Indian Journal of Dermatology
CORRESPONDENCE COLUMN
Year
: 2007  |  Volume : 52  |  Issue : 1  |  Page : 64--65

Mucinous naevus: An unusual presentation


Rashmi Kumari, Devinder Mohan Thappa, S Jayanthi 
 Department of Dermatology and STD, JIPMER, Pondicherry - 605 006, India

Correspondence Address:
Devinder Mohan Thappa
Department of Dermatology and STD, JIPMER, Pondicherry - 605 006
India




How to cite this article:
Kumari R, Thappa DM, Jayanthi S. Mucinous naevus: An unusual presentation.Indian J Dermatol 2007;52:64-65


How to cite this URL:
Kumari R, Thappa DM, Jayanthi S. Mucinous naevus: An unusual presentation. Indian J Dermatol [serial online] 2007 [cited 2021 Jun 13 ];52:64-65
Available from: https://www.e-ijd.org/text.asp?2007/52/1/64/31931


Full Text

A 23-year-old man presented with multiple firm papules over his chest extending onto both his shoulders since childhood. There was no significant personal or family history. On examination, multiple, discrete, firm follicular as well as non-follicular shiny papules were seen mainly over the anterior chest and extending onto both the shoulders [Figure 1]. Underlying skin was not thickened or hide bound. Also seen was a 4 cm horizontal keloid over the sternum. No other physical or systemic abnormality was detected. Routine laboratory investigations were normal and there was no evidence of paraproteinemia.

On histopathological examination of representative papule, epidermis was acanthotic with thin, elongated rete ridges and mild hyperkeratosis. In the papillary dermis, mucin deposition was seen around a hair follicle without any fibroblastic proliferation [Figure 2]. On special staining, mucin deposition was seen in the papillary dermis.

Mucinous naevus was first described by Redondo Bellon et al[1] in 1993, who demonstrated a congenital plaque like lesion in the interscapular area in a 16-year-old female very similar to that seen in our case over the chest. The term mucinous naevus was proposed because of its naevoid appearance and characteristic pattern of mucin deposits in the papillary dermis.

Cutaneous mucinosis (CM) can be divided into two groups: distinctive (primary) CM in which the mucin deposition is the main histologic feature, resulting in clinically distinctive lesions; and secondary cutaneous mucinosis, in which histologic mucin deposition is only an additional histological feature. The primary CM are sub-grouped into degenerative-inflammatory (diffuse) and neoplastic-hamartomatous (focal) mucinoses.[2]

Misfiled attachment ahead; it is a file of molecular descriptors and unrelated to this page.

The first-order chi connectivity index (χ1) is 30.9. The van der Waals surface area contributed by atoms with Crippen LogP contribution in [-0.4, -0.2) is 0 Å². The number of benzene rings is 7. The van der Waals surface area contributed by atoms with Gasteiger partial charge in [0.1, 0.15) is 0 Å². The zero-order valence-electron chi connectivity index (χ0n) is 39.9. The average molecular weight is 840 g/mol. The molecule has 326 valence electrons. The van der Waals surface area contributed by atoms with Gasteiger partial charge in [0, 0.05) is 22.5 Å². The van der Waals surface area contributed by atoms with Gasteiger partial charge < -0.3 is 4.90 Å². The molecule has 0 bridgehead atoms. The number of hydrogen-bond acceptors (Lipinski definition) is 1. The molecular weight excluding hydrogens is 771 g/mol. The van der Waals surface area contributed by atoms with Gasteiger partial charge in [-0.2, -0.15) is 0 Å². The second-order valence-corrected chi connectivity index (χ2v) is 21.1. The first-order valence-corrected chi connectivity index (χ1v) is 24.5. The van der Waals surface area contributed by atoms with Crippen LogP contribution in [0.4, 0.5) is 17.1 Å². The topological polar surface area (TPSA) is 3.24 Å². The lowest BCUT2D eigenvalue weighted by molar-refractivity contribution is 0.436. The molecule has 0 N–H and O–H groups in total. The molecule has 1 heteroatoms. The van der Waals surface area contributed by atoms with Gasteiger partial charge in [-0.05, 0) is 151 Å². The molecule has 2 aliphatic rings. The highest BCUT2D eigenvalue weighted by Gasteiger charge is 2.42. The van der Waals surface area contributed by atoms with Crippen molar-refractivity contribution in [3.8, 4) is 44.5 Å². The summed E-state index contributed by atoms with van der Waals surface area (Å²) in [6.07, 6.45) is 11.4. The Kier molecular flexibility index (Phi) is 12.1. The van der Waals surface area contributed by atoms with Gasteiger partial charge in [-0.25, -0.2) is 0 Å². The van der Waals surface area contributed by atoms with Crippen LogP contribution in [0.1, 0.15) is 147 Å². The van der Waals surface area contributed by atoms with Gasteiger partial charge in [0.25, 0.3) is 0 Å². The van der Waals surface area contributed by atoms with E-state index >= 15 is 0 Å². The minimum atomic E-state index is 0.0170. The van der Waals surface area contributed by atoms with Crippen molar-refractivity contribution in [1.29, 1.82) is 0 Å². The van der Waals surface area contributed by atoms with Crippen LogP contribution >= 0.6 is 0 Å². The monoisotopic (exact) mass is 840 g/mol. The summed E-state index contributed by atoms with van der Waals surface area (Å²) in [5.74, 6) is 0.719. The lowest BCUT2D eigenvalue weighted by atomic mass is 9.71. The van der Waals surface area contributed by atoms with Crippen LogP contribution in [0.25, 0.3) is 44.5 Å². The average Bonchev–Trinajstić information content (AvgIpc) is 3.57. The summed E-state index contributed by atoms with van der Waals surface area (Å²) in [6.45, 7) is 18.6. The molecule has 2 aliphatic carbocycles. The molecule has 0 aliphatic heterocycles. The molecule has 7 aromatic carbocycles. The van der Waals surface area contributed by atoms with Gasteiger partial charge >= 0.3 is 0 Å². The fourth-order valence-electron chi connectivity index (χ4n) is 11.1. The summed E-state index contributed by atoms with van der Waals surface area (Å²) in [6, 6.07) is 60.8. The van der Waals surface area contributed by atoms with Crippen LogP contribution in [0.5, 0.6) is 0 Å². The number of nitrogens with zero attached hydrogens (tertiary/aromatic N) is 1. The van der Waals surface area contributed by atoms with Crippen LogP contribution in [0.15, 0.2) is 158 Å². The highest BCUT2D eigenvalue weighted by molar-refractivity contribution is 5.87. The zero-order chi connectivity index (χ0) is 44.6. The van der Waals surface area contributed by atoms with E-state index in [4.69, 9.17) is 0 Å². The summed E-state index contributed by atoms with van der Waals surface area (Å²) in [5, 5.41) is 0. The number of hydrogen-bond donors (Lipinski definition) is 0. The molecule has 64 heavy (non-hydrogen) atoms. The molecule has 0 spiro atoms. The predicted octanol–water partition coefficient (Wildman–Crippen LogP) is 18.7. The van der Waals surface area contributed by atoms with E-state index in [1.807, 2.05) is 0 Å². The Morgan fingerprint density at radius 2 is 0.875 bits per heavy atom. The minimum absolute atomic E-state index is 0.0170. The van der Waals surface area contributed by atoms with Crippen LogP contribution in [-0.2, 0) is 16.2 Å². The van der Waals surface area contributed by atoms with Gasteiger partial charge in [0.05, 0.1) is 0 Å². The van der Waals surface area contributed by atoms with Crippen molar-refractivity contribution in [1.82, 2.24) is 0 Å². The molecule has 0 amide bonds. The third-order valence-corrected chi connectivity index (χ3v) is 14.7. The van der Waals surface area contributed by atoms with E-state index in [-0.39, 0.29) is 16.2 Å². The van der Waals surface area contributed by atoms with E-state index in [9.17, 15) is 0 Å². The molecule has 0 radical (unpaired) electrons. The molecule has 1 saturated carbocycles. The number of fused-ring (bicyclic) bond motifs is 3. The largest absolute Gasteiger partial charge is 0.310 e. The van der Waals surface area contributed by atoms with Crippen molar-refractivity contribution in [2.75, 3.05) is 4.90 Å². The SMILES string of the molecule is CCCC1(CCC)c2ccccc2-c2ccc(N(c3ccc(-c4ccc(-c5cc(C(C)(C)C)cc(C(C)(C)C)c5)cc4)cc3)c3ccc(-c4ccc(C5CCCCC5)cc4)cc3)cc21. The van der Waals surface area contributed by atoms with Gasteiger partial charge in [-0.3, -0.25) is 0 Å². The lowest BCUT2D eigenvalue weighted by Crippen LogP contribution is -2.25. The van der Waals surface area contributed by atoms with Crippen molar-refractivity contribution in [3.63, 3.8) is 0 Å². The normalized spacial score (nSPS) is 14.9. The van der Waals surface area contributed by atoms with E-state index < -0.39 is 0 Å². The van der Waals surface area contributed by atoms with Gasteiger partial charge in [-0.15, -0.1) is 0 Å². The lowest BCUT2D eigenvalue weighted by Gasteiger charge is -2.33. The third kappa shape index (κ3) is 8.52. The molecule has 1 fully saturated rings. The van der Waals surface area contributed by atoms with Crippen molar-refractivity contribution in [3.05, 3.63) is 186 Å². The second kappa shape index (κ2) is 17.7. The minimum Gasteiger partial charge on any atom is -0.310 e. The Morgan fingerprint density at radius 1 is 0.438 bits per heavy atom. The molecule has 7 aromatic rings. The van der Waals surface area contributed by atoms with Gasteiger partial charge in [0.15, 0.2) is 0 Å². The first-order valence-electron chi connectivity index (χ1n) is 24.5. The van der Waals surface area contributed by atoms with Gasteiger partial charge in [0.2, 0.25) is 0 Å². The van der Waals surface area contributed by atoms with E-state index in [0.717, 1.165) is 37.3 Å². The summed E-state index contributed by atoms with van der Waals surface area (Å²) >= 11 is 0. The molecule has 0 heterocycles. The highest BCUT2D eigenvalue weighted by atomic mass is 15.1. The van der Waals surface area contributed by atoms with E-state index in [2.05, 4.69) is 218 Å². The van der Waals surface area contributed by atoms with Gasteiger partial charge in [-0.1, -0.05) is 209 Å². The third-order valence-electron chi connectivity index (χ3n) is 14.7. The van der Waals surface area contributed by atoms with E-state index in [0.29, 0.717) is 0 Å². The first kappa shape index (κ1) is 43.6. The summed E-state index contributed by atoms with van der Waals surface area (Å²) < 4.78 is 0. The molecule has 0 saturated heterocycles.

Mucinous naevus is recently thought to be a variant of either connective tissue naevus of proteoglycan type or primary distinctive cutaneous mucinosis of the hamartomatous/ focal type.[3] The lesions usually develop at birth[1] or in early adulthood[4],[5] and the lower part of the trunk is the most commonly affected site. Brakman et al and Rongioletti and Rebora reported two adult cases of linear mucinous nevus on the back, showing a zosteriform pattern.[4],[5]

The histopathology in all cases designated as mucinous nevus includes a papillary dermal mucin deposit with or without elongated rete ridges in a band like fashion. The origin of the mucin deposited in the lesion remains unclear, but it seems to be the result of a primary metabolic process (overproduction) rather than of a secondary catabolic process.[6] This idea is supported by the fact that in all reported cases the lesions developed early in life, even at birth, without evidence of trauma or a pre-existing pathological change at the site of the lesions.

There are, to our knowledge, six cases identified as mucinous nevus in the English language literature,[6],[7],[8],[9],[10] although some cases of cutaneous mucinosis of infancy (CMI) reported earlier might be identical to mucinous nevus[1] and hence were considered a differential diagnosis in our case.

Cutaneous mucinosis of infancy (CMI) is a rare condition that is categorized as a degenerative-inflammatory mucinosis (diffuse). The lesions of CMI are either symmetrical or grouped small papules of congenital or infantile onset on the upper extremities or the trunk.[10],[11] Histology shows a focal, well-circumscribed deposit of mucin in the papillary dermis without fibroblast proliferation.[3] The lesions tend to be progressive unlike mucinous nevus. Another differential diagnosis is cutaneous focal mucinosis, is a solitary papule or nodule with a marked proliferation of mucoblasts, eventually replacing most of the collagen.[3]

This case is being reported for its rarity. Naevus with such widespread involvement over the anterior chest and shoulders has not been previously described. The mucin deposition in the papillary dermis surrounding a hair follicle was confirmative of the diagnosis.

References

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2Uitto J, Santa Cruz DJ, Eisen AZ. Connective tissue nevi of the skin. Clinical, genetic, and histopathologic classification of hamartomas of the collagen, elastin, and proteoglycan type. J Am Acad Dermatol 1980;3:441-61.
3Rongioletti F, Rebora A. Cutaneous mucinoses: Microscopic criteria for diagnosis. Am J Dermatopathol 2001;23:257-67.
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5Brakman M, Starink TM, Tafelkruyer J, Bos JD. Linear connective tissue naevus of the proteoglycan type (naevus mucinosis). Br J Dermatol 1994;131:368-70.
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